Same-sex partners of military personnel are also denied dependent identification cards. This meant that when my partner was hospitalized in 2009, I had no way of independently gaining access to the Navy hospital where he was treated without a special “hospital visitation authorization.” Moreover, whether my partner and I are married or not, today I would still have no access to the shops, gas stations or recreational facilities available to other military spouses on base. I would also not be entitled to spousal health care benefits if we are married.

Perhaps most cruelly of all, post-DADT gay military spouses are still not entitled to survivor benefits if a partner is killed in the line of duty. They also remain ineligible to be buried with their spouse if he or she is buried in a military cemetery.

Gay military spouses sacrifice just as much as their straight brothers and sisters. We support our partners. We relocate with them when they receive new orders and in turn we give up our jobs, friends and lives to support their careers. Despite this, we are denied the support and safety nets afforded our straight counterparts. With DADT gone, we should no longer suffer in silence.

The military benefits system needs to change. If the benefits currently unavailable to gay military families were similarly unavailable to Jewish, black or female service members, I have no doubt the situation would be rectified immediately. There needs to be a public outcry, and it needs to come from active duty gay personnel, their partners, families, friends, colleagues and the public at large. For this to happen, the public has to see and understand that a significant proportion of the men and women in uniform protecting them are gay.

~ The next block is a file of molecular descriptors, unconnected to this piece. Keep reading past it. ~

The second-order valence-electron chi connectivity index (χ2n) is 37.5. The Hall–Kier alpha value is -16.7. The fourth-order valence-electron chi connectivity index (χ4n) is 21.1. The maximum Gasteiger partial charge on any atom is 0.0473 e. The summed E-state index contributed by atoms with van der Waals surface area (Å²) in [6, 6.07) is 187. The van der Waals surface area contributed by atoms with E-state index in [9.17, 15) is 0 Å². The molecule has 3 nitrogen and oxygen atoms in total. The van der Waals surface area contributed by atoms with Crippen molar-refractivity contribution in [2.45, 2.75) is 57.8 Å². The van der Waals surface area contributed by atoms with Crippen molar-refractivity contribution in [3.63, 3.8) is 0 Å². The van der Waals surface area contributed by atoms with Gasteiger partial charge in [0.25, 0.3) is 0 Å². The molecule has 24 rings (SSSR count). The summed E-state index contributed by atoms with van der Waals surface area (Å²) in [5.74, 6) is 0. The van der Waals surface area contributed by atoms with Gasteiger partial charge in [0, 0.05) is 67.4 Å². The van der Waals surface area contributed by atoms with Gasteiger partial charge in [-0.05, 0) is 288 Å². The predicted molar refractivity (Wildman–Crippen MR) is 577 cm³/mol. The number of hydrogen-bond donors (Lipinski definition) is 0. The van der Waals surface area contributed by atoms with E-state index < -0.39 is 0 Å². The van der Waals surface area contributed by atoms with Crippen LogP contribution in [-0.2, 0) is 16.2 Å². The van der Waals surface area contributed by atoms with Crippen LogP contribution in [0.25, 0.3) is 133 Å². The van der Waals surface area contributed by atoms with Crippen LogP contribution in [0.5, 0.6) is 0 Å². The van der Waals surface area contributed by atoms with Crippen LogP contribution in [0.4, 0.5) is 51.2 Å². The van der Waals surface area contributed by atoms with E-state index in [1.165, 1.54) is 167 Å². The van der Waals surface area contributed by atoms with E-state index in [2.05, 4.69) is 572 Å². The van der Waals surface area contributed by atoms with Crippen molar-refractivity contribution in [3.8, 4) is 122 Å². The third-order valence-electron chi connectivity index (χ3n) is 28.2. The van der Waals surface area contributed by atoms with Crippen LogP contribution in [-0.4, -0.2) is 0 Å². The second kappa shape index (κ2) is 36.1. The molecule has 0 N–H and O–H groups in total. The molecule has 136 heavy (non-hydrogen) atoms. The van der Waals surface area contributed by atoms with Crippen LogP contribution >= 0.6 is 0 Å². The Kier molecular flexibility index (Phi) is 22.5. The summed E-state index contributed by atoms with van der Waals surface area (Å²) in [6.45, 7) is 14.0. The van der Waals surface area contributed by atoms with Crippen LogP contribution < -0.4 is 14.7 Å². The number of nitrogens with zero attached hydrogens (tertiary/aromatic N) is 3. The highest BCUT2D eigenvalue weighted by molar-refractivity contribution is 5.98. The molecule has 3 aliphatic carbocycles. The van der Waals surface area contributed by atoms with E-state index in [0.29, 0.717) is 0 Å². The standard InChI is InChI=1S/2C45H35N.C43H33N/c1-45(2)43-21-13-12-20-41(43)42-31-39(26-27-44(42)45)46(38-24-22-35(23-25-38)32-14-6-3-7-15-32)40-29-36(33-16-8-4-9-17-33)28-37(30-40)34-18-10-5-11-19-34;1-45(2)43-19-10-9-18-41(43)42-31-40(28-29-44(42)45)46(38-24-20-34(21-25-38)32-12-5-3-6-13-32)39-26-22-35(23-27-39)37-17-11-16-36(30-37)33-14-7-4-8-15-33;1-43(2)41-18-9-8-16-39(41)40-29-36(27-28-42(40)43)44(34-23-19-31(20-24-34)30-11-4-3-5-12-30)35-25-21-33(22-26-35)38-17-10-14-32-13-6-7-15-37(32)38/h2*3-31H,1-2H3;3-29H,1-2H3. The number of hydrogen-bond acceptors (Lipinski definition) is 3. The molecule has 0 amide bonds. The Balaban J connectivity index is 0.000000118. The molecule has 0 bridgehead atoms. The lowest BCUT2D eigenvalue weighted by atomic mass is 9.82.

In the coming days and weeks, I urge all gay military personnel and their partners to come out, where appropriate, to their families, co-workers, even their Facebook friends. Do this not to share the innermost details of your private life, but to begin the fight for the recognition and rewards you deserve as true American heroes.

Furthermore, when the likes of a Michele Bachmann or a Rick Santorum propose reinstating DADT, let them be challenged by decorated gay marines, sailors, soldiers, airmen and coastguards and asked: Why should they and their partners be treated as second-class citizens? Why should they, as patriots who have spilled blood for their country, be treated anything less than equally by their employer and the government they defend?

Having read this far, you’ll be aware that I have not named my partner. If he wants to come out to his employer and colleagues, and I would encourage him to do so, I firmly believe they should hear it from him first. Being honest about your sexuality and standing up for your right to be treated equally doesn’t have to involve a public announcement. There will be colleagues you want to tell and members of the military hierarchy that you should tell, specifically those denying you equal pay and benefits, but there will also be colleagues who have no business knowing.

Families have just reason to be proud of sons and daughters who serve in the U.S. military. They should be prouder still to know that service was given in the face of unequal reward and above-average sacrifice. The danger for gay military personnel is that, having spent years being forced to hide and tell half-truths, they continue to remain invisible.

Without visibility, the arguments of those opposed to equality are easier for the public to believe.

The opinions expressed in this commentary are solely those of Laurence Watts.